Bergen is a beautiful city, which I hope to visit again one day. Unfortunately, it will remain in my memory as the place where my phone crashed and I lost photos, videos and Apps.
I have a confession to make. Not only do I have a Windows phone, but I also love it. I realise it has disadvantages. I cannot access some of the Apps available to other phones, so I miss out on the Snapchats my family send to each other. But I can overlook that. I am comfortable with my phone. I know how to use it and, sometimes it even surprises me with an extra bit of functionality I hadn’t realised was there. My relationship with my Windows phone is a bit like that with my children. I know they all have shortcomings, but I love them regardless.
I am very rarely disappointed with my phone but in Bergen I got furious with it, threatening to replace it. In retrospect, it was probably my fault for not performing a hard reset when I upgraded to Windows 10. In my defence, that wasn’t clear in the instructions. Move forward several months, in a foreign country with no phone access and suddenly I can no longer contact anyone on WhatsApp as apparently there is no storage left on my phone. Why didn’t I have an SD card, you ask. I did, I say. However, although I made sure everything new was stored on the SD card and everything I could move to it was moved, I still ran out of storage.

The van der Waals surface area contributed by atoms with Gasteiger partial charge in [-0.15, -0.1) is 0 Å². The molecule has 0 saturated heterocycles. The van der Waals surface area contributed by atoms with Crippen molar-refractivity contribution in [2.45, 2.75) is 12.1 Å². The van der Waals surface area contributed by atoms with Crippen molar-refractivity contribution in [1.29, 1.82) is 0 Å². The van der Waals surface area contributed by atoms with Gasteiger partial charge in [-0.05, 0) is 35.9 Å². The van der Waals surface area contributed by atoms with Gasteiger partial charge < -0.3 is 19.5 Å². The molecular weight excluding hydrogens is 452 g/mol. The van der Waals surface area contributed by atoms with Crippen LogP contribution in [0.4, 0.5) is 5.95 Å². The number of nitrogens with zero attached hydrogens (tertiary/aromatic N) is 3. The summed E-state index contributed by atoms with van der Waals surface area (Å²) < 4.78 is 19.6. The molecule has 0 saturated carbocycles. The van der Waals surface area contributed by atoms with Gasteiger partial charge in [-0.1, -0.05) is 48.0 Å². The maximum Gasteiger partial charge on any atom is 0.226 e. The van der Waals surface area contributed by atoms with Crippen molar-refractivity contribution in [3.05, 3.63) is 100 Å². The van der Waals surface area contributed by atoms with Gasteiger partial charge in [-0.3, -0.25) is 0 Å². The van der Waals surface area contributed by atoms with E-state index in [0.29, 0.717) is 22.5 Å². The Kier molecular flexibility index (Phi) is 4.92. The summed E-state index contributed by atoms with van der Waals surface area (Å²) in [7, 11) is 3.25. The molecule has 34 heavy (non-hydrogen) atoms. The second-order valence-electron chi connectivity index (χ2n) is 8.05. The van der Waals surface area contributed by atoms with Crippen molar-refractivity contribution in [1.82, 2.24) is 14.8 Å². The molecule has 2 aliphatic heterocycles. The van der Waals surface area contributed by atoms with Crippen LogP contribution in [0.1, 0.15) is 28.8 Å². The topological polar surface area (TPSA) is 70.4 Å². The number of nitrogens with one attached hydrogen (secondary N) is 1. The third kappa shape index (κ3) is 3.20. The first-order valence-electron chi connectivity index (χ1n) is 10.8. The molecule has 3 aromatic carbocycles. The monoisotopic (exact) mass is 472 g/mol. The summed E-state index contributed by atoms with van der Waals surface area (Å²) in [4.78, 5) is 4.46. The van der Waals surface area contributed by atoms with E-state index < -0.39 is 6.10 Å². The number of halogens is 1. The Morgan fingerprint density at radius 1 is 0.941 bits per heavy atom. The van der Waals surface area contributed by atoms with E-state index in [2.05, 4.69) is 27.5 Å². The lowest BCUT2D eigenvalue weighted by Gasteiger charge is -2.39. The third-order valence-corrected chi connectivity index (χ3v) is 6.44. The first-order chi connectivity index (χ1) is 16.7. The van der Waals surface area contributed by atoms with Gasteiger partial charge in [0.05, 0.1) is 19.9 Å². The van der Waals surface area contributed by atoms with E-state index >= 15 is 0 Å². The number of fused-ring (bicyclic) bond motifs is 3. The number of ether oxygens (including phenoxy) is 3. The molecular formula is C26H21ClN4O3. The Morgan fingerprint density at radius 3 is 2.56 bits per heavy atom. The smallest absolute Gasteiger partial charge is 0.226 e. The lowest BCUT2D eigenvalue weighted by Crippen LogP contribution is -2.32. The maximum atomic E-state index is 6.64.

Thankfully, I had also brought my Surface Pro with me, so off to Google I went. Most of the websites I found recommended performing a hard reset. Half of them suggested taking the SD card out first, which is exactly what I did. The hard reset fixed the storage issue, but the phone no longer recognised the SD card, even after performing another hard reset with the SD card in place. This was a problem as I had all my photos, videos and apps, including WhatsApp – my main communication source for this trip – on the SD card. All of it was lost.
What about OneDrive you ask? Some of my photos and videos were uploaded, but then, being slightly suspicious of saving things in the cloud, I changed the settings.
I searched everywhere for some sort of help which I didn’t have to pay for. Eventually I tweeted Microsoft help and they suggested I try the SD card in a different phone to see if it was still working. Unfortunately, none of my fellow travellers could help. I tried downloading WhatsApp and Viber again, but they require phone connections for SMS codes, so it is out of the question until I return to Australia and have my phone again.
Consequently, here I am on a train to Berlin, having managed to travel from Bergen to Amsterdam and stay there a few days, still alive, still well and still enjoying my trip despite the loss of communication capability. Instead of texting my fellow travellers with my whereabouts, in the mornings we arrange a time and place to meet for dinner. I still have Facebook, Messenger, Instagram and Twitter – what more do I need?
And, despite my threats to find a replacement, I’m going to keep my Windows phone. After all, you can’t exchange your children if they disappoint you, can you?